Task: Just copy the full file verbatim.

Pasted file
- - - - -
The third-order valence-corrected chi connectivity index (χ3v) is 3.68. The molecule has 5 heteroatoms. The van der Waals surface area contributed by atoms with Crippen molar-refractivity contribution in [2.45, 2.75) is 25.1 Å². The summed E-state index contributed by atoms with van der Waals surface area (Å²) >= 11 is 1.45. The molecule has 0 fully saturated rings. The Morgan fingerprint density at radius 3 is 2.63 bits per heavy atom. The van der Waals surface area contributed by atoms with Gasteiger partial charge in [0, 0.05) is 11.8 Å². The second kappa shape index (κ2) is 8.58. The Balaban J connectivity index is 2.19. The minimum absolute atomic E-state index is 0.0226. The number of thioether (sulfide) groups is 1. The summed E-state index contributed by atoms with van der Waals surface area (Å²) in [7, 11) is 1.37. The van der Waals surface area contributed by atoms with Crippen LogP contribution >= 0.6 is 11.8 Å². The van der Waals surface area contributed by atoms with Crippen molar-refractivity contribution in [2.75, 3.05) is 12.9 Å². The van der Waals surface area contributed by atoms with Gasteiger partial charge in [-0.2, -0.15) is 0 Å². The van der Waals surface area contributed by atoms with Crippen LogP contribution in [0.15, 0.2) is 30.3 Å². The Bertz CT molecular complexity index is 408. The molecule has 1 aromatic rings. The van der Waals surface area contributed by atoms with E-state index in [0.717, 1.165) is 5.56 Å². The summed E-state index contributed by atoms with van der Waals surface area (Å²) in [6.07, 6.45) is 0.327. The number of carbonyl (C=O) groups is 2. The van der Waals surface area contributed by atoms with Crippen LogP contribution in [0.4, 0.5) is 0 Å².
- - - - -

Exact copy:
The third-order valence-corrected chi connectivity index (χ3v) is 3.68. The molecule has 5 heteroatoms. The van der Waals surface area contributed by atoms with Crippen molar-refractivity contribution in [2.45, 2.75) is 25.1 Å². The summed E-state index contributed by atoms with van der Waals surface area (Å²) >= 11 is 1.45. The molecule has 0 fully saturated rings. The Morgan fingerprint density at radius 3 is 2.63 bits per heavy atom. The van der Waals surface area contributed by atoms with Gasteiger partial charge in [0, 0.05) is 11.8 Å². The second kappa shape index (κ2) is 8.58. The Balaban J connectivity index is 2.19. The minimum absolute atomic E-state index is 0.0226. The number of thioether (sulfide) groups is 1. The summed E-state index contributed by atoms with van der Waals surface area (Å²) in [7, 11) is 1.37. The van der Waals surface area contributed by atoms with Crippen LogP contribution >= 0.6 is 11.8 Å². The van der Waals surface area contributed by atoms with Crippen molar-refractivity contribution in [2.75, 3.05) is 12.9 Å². The van der Waals surface area contributed by atoms with Gasteiger partial charge in [-0.2, -0.15) is 0 Å². The van der Waals surface area contributed by atoms with Crippen LogP contribution in [0.15, 0.2) is 30.3 Å². The Bertz CT molecular complexity index is 408. The molecule has 1 aromatic rings. The van der Waals surface area contributed by atoms with E-state index in [0.717, 1.165) is 5.56 Å². The summed E-state index contributed by atoms with van der Waals surface area (Å²) in [6.07, 6.45) is 0.327. The number of carbonyl (C=O) groups is 2. The van der Waals surface area contributed by atoms with Crippen LogP contribution in [0.4, 0.5) is 0 Å².